This proposal has been designed to advance the Principle Investigator (PI)towards his goal of academic independence. To attain that objective he will learn advanced molecular biology and mouse genetic techniques as well as liver pathology/histology in his studies of vitamin C regulation in the liver. Ascorbic acid (vitamin C) is a required essential micronutrient and effective antioxidant in humans. Two isoforms of the sodium-dependent vitamin C transporters (SVCT1 and SVCT2) are expressed in many human and mouse tissues, including the liver. Nothing is known regarding the regulation or relative contribution of the SVCT systems toward the overall vitamin C uptake process in the liver. Understanding these mechanisms is clinically relevant since many liver related diseases benefit from optimizing vitamin C body homeostasis. Our studies will use both an in vitro and in vivo approach to perform a comprehensive examination of the human liver vitamin C uptake process and regulation. We will determine the characteristics/kinetics of vitamin C uptake, characterize the hSVCTI and hSVCT2promoters, establish the relative contribution of hSVCTI and hSVCT2 towardtotal uptake using an siRNA approach and perform studies regardingthe effects of adaptive regulation of the vitamin C uptake process, all in human liver cells. In addition we will determine the characteristics/kinetics of vitamin C uptake in the liver of an in vivo mouse model that like humans is unable to synthesize vitamin C, establish the relative contribution of mSVCTI and mSVCT2 toward total uptake using the cre/lox system to generate liver specific knockouts of each gene independently, and continue our studies into adaptive regulation of vitamin C uptake in this in vivo model. Our studies into the mechanisms involved in maintaining and regulating normal vitamin C body homeostasis will potentially allow clinicians to develop effective strategies for patients during conditions of deficiency. The extensive training and educational opportunities will allow the PI to launch into a career as an independent academic researcher.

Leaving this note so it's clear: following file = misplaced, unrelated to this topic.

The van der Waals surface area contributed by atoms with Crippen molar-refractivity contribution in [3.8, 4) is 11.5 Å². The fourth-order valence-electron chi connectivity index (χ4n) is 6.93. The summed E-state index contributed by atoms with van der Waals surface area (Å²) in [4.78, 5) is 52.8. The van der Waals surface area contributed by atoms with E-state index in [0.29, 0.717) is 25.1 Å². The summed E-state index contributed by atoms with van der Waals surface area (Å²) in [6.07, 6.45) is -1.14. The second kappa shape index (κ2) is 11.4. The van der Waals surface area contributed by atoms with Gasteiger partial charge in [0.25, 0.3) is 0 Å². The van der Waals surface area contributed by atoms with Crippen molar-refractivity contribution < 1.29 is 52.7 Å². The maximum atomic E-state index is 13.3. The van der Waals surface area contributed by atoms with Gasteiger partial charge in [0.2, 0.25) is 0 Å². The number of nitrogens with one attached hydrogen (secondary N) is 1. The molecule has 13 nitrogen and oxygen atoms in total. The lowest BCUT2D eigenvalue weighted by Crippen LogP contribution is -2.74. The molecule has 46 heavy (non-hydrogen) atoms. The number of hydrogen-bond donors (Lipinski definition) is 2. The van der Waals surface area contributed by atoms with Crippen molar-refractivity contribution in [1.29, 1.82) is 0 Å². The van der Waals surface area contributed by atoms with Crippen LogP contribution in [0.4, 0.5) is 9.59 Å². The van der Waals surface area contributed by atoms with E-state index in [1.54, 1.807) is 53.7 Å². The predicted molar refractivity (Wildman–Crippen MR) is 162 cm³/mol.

National Institute of Health (NIH)
National Institute of Diabetes and Digestive and Kidney Diseases (NIDDK)
Research Scientist Development Award - Research & Training (K01)
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Diabetes, Endocrinology and Metabolic Diseases B Subcommittee (DDK)
Program Officer
Podskalny, Judith M,
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University of California Irvine
Internal Medicine/Medicine
Schools of Medicine
United States
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Reidling, Jack C; Rubin, Stanley A (2011) Promoter analysis of the human ascorbic acid transporters SVCT1 and 2: mechanisms of adaptive regulation in liver epithelial cells. J Nutr Biochem 22:344-50
Reidling, Jack C; Lambrecht, Nils; Kassir, Mohammad et al. (2010) Impaired intestinal vitamin B1 (thiamin) uptake in thiamin transporter-2-deficient mice. Gastroenterology 138:1802-9
Subramanian, Veedamali S; Marchant, Jonathan S; Reidling, Jack C et al. (2008) N-Glycosylation is required for Na+-dependent vitamin C transporter functionality. Biochem Biophys Res Commun 374:123-7
Subramanian, Veedamali S; Reidling, Jack C; Said, Hamid M (2008) Differentiation-dependent regulation of the intestinal folate uptake process: studies with Caco-2 cells and native mouse intestine. Am J Physiol Cell Physiol 295:C828-35
Reidling, Jack C; Subramanian, Veedamali S; Dahhan, Tamara et al. (2008) Mechanisms and regulation of vitamin C uptake: studies of the hSVCT systems in human liver epithelial cells. Am J Physiol Gastrointest Liver Physiol 295:G1217-27
Reidling, Jack C; Said, Hamid M (2007) Regulation of the human biotin transporter hSMVT promoter by KLF-4 and AP-2: confirmation of promoter activity in vivo. Am J Physiol Cell Physiol 292:C1305-12
Reidling, Jack C; Nabokina, Svetlana M; Said, Hamid M (2007) Molecular mechanisms involved in the adaptive regulation of human intestinal biotin uptake: A study of the hSMVT system. Am J Physiol Gastrointest Liver Physiol 292:G275-81